Nikki Haley Pledges To Pull Tax-Exemption Status From Schools Not Combatting Anti-Semitism | Eastern North Carolina Now

    Publisher's Note: This post appears here courtesy of the The Daily Wire. The author of this post is Daniel Chaitin.

    Republican presidential candidate Nikki Haley aims to revoke the tax-exempt status for schools that do not fight anti-Semitism - including when it comes to the Jewish state of Israel - if she is elected to the White House.

    The 2024 contender shared her plan as anti-Israel demonstrations popped up on U.S. college campuses in response to Israeli forces battling Hamas in the Gaza Strip following Hamas' deadly terrorist attacks on Israel earlier this month.

    "You can't fight antisemitism if you can't define it. [President] Joe Biden and the Left refuse to call anti-Zionism antisemitism," Haley said in a recent post to X. "As president I will change the official federal definition of antisemitism to include denying Israel's right to exist, and I will pull schools' tax exemption status if they do not combat antisemitism in all of its forms - in accordance with federal law."

    Haley told the The New York Post she would employ the definition of anti-Semitism given by the International Holocaust Remembrance Alliance. "Denying the Jewish people their right to self-determination" is one of the "contemporary examples" of anti-Semitism provided by the group.

    "College campuses are allowed to have free speech, but they are not free to spread hate that supports terrorism. Federal law requires schools to combat antisemitism. We will give this law teeth and we will enforce it. The United States of America will not use taxpayer dollars to fund antisemitism. Period," Haley said on X.

    "The Oct. 7 massacre and the ensuing weeks have proven what many of us have long known: There is no difference between anti-Zionism and antisemitism," Haley added. "In order to combat antisemitism, we have to define it, and that starts at the top."


    Haley is a former governor of South Carolina and United Nations (UN) ambassador. During her time as a diplomat, Haley scolded the UN for opposing the Trump administration's decision to formally recognize Jerusalem as the capital of Israel and move the U.S. embassy there. She even suggested the U.S. might reconsider how much it contributed to the UN.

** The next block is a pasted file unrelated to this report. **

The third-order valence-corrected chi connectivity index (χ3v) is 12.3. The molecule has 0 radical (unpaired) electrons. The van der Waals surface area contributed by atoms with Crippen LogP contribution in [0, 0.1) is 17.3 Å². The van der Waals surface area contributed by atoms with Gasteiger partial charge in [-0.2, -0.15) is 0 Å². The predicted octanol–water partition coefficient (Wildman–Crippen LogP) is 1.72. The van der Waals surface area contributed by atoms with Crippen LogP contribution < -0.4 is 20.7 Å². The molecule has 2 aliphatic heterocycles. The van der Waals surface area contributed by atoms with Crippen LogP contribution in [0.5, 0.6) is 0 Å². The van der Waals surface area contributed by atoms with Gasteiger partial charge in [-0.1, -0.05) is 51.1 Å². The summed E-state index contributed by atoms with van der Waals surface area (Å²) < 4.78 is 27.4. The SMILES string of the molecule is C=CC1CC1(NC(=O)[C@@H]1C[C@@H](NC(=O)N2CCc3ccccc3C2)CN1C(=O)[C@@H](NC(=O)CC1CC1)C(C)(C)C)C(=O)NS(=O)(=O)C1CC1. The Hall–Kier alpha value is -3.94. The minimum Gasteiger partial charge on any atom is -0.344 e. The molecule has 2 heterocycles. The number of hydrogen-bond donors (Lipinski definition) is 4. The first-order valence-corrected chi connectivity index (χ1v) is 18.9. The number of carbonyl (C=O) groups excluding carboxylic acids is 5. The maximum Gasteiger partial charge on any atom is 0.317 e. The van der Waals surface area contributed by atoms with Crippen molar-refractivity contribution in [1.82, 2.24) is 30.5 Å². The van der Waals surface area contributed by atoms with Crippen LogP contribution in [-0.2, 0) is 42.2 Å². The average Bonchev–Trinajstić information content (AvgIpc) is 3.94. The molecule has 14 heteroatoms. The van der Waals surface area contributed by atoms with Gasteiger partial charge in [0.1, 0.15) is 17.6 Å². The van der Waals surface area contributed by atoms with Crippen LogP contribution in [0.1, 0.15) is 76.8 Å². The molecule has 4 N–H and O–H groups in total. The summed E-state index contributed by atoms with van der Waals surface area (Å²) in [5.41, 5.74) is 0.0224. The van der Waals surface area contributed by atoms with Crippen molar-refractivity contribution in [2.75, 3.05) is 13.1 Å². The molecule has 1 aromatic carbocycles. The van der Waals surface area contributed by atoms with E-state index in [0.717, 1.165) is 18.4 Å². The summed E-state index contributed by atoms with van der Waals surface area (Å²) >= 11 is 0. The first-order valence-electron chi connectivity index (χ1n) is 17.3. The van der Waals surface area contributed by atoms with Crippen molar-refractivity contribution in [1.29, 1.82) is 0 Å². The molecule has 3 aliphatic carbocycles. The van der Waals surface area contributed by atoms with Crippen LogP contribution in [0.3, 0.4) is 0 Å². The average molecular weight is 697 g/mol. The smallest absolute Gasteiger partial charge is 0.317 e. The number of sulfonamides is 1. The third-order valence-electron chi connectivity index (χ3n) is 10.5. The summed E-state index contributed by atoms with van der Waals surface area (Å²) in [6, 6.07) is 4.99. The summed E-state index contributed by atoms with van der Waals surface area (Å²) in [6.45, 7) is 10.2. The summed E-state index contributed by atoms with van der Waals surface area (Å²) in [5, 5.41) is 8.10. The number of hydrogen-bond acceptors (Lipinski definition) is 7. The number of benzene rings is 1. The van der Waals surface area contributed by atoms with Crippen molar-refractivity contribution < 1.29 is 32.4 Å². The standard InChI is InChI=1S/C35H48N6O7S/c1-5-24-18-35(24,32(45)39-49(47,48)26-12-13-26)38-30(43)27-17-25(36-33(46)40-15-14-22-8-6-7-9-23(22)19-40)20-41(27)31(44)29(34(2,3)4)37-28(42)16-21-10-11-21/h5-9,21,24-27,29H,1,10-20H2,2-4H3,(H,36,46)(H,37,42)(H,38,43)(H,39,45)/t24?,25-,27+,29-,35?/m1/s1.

Roughly two and a half months until the Iowa caucuses, Haley has risen in national polls to roughly 8% on average. Another candidate who has called for cracking down on anti-Semitism on campuses by restricting federal funds is Sen. Tim Scott (R-SC), who hovers around 2% in the polls.

A majority of Americans still believe in OUR 1st Amendment guaranteed Freedom of Speech; however, at what bold point does the constitutional right to Free Speech becomes unabashed anti-Semitic Hate Speech, and while it should possibly be tolerated on our college campuses, and on the streets of mostly Sanctuary Cities, these events should be rightfully observed and scrupulously monitored ... or, not? What is your true opinion of when too much of enough is just too much, or not?
  The answer to Free Speech I don't agree with is more, and incredibly robust Free Speech.
  There is a point when Free Speech becomes counter productive to sustaining a peaceful society.
  Free Speech should only be tolerated if it represents the status quo of the highly educated orthodoxy.
  Early in life, I learned to speak only when I am spoken to.
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